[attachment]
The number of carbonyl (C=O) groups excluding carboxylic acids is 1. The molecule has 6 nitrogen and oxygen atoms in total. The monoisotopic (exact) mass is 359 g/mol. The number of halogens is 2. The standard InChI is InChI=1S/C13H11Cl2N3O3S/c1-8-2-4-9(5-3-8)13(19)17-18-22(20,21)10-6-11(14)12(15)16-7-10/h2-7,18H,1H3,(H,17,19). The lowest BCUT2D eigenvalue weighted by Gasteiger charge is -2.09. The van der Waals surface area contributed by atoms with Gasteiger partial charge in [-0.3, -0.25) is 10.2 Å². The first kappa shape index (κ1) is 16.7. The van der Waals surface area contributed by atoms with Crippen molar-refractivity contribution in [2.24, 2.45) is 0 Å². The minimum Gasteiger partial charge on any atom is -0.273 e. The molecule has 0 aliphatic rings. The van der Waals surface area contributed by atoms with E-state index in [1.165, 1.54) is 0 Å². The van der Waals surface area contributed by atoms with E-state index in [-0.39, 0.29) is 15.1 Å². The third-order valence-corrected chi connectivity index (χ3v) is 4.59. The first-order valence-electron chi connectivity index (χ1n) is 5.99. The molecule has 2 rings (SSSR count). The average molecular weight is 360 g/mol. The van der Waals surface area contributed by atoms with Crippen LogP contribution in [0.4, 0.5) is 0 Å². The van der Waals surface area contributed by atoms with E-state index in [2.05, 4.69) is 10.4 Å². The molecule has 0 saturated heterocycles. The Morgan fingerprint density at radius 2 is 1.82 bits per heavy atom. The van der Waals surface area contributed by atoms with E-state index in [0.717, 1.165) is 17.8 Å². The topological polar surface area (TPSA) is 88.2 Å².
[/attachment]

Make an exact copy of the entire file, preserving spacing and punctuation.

The number of carbonyl (C=O) groups excluding carboxylic acids is 1. The molecule has 6 nitrogen and oxygen atoms in total. The monoisotopic (exact) mass is 359 g/mol. The number of halogens is 2. The standard InChI is InChI=1S/C13H11Cl2N3O3S/c1-8-2-4-9(5-3-8)13(19)17-18-22(20,21)10-6-11(14)12(15)16-7-10/h2-7,18H,1H3,(H,17,19). The lowest BCUT2D eigenvalue weighted by Gasteiger charge is -2.09. The van der Waals surface area contributed by atoms with Gasteiger partial charge in [-0.3, -0.25) is 10.2 Å². The first kappa shape index (κ1) is 16.7. The van der Waals surface area contributed by atoms with Crippen molar-refractivity contribution in [2.24, 2.45) is 0 Å². The minimum Gasteiger partial charge on any atom is -0.273 e. The molecule has 0 aliphatic rings. The van der Waals surface area contributed by atoms with E-state index in [1.165, 1.54) is 0 Å². The van der Waals surface area contributed by atoms with E-state index in [-0.39, 0.29) is 15.1 Å². The third-order valence-corrected chi connectivity index (χ3v) is 4.59. The first-order valence-electron chi connectivity index (χ1n) is 5.99. The molecule has 2 rings (SSSR count). The average molecular weight is 360 g/mol. The van der Waals surface area contributed by atoms with Crippen LogP contribution in [0.4, 0.5) is 0 Å². The van der Waals surface area contributed by atoms with E-state index in [2.05, 4.69) is 10.4 Å². The molecule has 0 saturated heterocycles. The Morgan fingerprint density at radius 2 is 1.82 bits per heavy atom. The van der Waals surface area contributed by atoms with E-state index in [0.717, 1.165) is 17.8 Å². The topological polar surface area (TPSA) is 88.2 Å².